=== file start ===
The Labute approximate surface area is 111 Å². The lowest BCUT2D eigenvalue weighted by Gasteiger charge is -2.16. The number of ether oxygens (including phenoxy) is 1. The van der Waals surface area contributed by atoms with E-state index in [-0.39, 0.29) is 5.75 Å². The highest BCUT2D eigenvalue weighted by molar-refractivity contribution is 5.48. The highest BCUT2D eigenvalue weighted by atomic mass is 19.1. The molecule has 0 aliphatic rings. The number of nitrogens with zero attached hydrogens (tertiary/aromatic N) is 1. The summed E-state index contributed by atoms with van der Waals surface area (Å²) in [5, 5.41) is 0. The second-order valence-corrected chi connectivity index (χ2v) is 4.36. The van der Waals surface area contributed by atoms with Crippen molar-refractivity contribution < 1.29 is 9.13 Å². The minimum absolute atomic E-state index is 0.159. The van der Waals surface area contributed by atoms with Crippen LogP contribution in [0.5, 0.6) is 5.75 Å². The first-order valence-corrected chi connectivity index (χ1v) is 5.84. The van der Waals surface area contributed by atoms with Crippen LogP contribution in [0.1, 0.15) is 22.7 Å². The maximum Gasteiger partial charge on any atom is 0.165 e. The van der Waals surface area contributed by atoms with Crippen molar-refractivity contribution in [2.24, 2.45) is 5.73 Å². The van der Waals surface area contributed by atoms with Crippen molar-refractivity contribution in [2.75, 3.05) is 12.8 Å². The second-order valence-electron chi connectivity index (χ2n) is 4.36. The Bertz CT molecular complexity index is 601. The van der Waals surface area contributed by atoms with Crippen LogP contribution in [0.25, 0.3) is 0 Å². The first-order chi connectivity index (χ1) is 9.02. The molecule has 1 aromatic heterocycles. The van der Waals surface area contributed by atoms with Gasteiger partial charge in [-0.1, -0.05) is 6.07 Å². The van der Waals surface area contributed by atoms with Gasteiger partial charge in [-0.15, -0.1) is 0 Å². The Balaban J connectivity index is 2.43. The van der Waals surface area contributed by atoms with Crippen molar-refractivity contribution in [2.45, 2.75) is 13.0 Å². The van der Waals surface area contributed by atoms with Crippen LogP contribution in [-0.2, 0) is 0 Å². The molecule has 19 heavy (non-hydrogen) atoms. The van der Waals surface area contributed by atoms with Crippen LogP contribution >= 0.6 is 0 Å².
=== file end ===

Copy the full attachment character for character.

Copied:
The Labute approximate surface area is 111 Å². The lowest BCUT2D eigenvalue weighted by Gasteiger charge is -2.16. The number of ether oxygens (including phenoxy) is 1. The van der Waals surface area contributed by atoms with E-state index in [-0.39, 0.29) is 5.75 Å². The highest BCUT2D eigenvalue weighted by molar-refractivity contribution is 5.48. The highest BCUT2D eigenvalue weighted by atomic mass is 19.1. The molecule has 0 aliphatic rings. The number of nitrogens with zero attached hydrogens (tertiary/aromatic N) is 1. The summed E-state index contributed by atoms with van der Waals surface area (Å²) in [5, 5.41) is 0. The second-order valence-corrected chi connectivity index (χ2v) is 4.36. The van der Waals surface area contributed by atoms with Crippen molar-refractivity contribution < 1.29 is 9.13 Å². The minimum absolute atomic E-state index is 0.159. The van der Waals surface area contributed by atoms with Crippen LogP contribution in [0.5, 0.6) is 5.75 Å². The first-order valence-corrected chi connectivity index (χ1v) is 5.84. The van der Waals surface area contributed by atoms with Crippen LogP contribution in [0.1, 0.15) is 22.7 Å². The maximum Gasteiger partial charge on any atom is 0.165 e. The van der Waals surface area contributed by atoms with Crippen molar-refractivity contribution in [2.24, 2.45) is 5.73 Å². The van der Waals surface area contributed by atoms with Crippen molar-refractivity contribution in [2.75, 3.05) is 12.8 Å². The second-order valence-electron chi connectivity index (χ2n) is 4.36. The Bertz CT molecular complexity index is 601. The van der Waals surface area contributed by atoms with Crippen LogP contribution in [0.25, 0.3) is 0 Å². The first-order chi connectivity index (χ1) is 9.02. The molecule has 1 aromatic heterocycles. The van der Waals surface area contributed by atoms with Gasteiger partial charge in [-0.1, -0.05) is 6.07 Å². The van der Waals surface area contributed by atoms with Gasteiger partial charge in [-0.15, -0.1) is 0 Å². The Balaban J connectivity index is 2.43. The van der Waals surface area contributed by atoms with Crippen molar-refractivity contribution in [2.45, 2.75) is 13.0 Å². The van der Waals surface area contributed by atoms with Crippen LogP contribution in [-0.2, 0) is 0 Å². The molecule has 19 heavy (non-hydrogen) atoms. The van der Waals surface area contributed by atoms with Crippen LogP contribution >= 0.6 is 0 Å².